Love and Other Antidotes to Fear

According to the Beatles, All You Need Is Love to conquer fear. It’s true. Love makes everything possible except fear. The two emotions are incompatible.

In the Beatles’ movie, The Yellow Submarine, the Blue Meanies are vanquished by love. We are all familiar with the blue meanies. They are the thoughts that leave us feeling down and blue and full of fear. Try shifting into love.

Think of someone you love or who loves you and see how fast it changes your mood.

If you just lost someone you love, however, it could have the opposite effect. Below are some other practices you might try.

Hobji throws fear out of his home.


Begin with compassion for yourself.

It’s not your fault that you have fear.

Here are some of the reason why we fall into a habit of fear.

  • We are biologically predisposed to focus on the negative. It is a left-over survival program bequeathed to us from our animal ancestors through the brain stem – a primitive brain structure that occurs in all animals. Our animal ancestors survived through their vigilance to danger cue. Since humans have eliminated most of their predators this predisposition is often more a liability than an asset. It causes us to focus on the bad and since the danger is largely mental, the survival mechanism does little more than create stress in the body. The good news is that we have the brainpower to change this programing.
  • Our parents, whose job it was to keep us out of harms way, may have instilled their own fear programming. The mother of a friend of mine said it was the things he didn’t worry about that would go wrong. The poor guy worried about everything in order to keep the bad at bay. According to the Law of Attraction, however, this practice actually does the reverse and draws to us the very thing we worry about.
  • We are bombarded daily by fear messages from marketing and political groups. Why? Because fear motivates action. Fear compels us to do something to reduce the feeling of threat. Psychological studies show that people are actually more likely to make choices based on avoiding fear rather than potential gain.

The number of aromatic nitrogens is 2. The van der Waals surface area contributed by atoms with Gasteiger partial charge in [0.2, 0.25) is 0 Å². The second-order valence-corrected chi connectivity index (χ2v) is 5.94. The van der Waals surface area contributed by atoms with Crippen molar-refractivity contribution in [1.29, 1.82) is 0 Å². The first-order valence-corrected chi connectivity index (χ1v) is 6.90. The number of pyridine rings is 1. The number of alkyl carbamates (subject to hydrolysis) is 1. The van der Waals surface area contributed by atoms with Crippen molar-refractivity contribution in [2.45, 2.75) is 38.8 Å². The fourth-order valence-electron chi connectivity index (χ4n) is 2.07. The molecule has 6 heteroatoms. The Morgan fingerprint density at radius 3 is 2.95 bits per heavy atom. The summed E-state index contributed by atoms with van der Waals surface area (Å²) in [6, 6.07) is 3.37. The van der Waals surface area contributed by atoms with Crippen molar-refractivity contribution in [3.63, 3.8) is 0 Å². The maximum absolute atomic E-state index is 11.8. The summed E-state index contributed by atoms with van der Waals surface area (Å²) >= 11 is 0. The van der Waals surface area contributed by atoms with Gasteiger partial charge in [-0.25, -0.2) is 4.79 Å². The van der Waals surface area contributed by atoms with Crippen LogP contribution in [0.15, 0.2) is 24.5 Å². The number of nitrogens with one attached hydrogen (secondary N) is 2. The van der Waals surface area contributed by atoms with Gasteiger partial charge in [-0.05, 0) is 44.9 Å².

Release the Feeling

The best way to release fear is to allow the feeling to dissipate, i.e. to focus on the feeling until it works its way through. The problem is that most of the time our thoughts jump in and trigger more fear. It takes practice to learn how to focus on feelings without letting our thoughts take over. That is the benefit of meditation. It teaches us how to stop the negative thoughts. My Stress Release Body Scan audio, a guided meditation, can walk you through the steps of focusing on the body and releasing negative feelings. Download HERE.

Change the Feeling

In the movie The King and I, Deborah Kerr instructs her son to Whistle a Happy Tune in order to shift out of fear. She sings: When I fool the people I fool, I fool myself as well. This is actually great advice. Whistling a happy tune uplifts the body through both sound and posture and convinces the body and the brain that all is well. Of course if you are whistle-challenged like I am, you may have to listen to Deborah whistle instead.

Studies show that just changing your posture can have a big impact on your mood and your self-confidence. The posture tells the brain that the body feels good and so the brain changes it’s thoughts to match.

Try smiling and see how that affects your mood. Then try smiling at others.

I often smile at people on my walks and the responses I get almost never fail to uplift me.

Change the Thoughts

Our thoughts have a powerful affect on the state of our bodies That’s why the placebo affect is so powerful in healing. Change your mind; change your mood. In the movie The Sound of Music, Julie Andrews instructs her young charges to think of their Favorite Things in order to quiet their fear. This can work magic. What are your favorite things? When you add upbeat music you boost the effect.

Be Brilliant

A powerful way to break the fear habit is to pursue your passion. I recently watched the film Maudie about a woman with severe arthritis who manages to uplift her humble life through her artwork. She’s a painter so the activity is not easy for arthritic hands. At first she does it just for herself to bring color and joyful images into her life. Eventually, she gets discovered and even Vice President Nixon buys one her pieces. She doesn’t ever get rich or overcome by fame. She just keeps painting. Based on the life of Canadian folk artist Maud Lewis, the film reminds us that living in our brilliance can make all the difference in life regardless of our physical circumstances.

Often our brilliance gets blocked in childhood through emotional wounds and trauma. Reclaiming one’s brilliance often entails facing fear. For more about living your life in brilliance and how to get past the mind and body blocks, watch my webinar: No Regrets: 3 Keys to Your Brilliant Life.

WANT TO USE THIS ARTICLE IN YOUR EZINE OR WEB SITE? You can, as long as you include this complete blurb with it: Dr. Michelle Peticolas is a national speaker and expert on the topics of loss, emotional wounding and unresolved grief. She has a Ph.D. in Sociology and over 18 years experience coaching people through major life challenges.  If you’re ready to release old wounds and trapped emotions that may be holding you back and step into a life really worth living, get Michelle’s complimentary illustrated guide, Essentials for Grieving Well at

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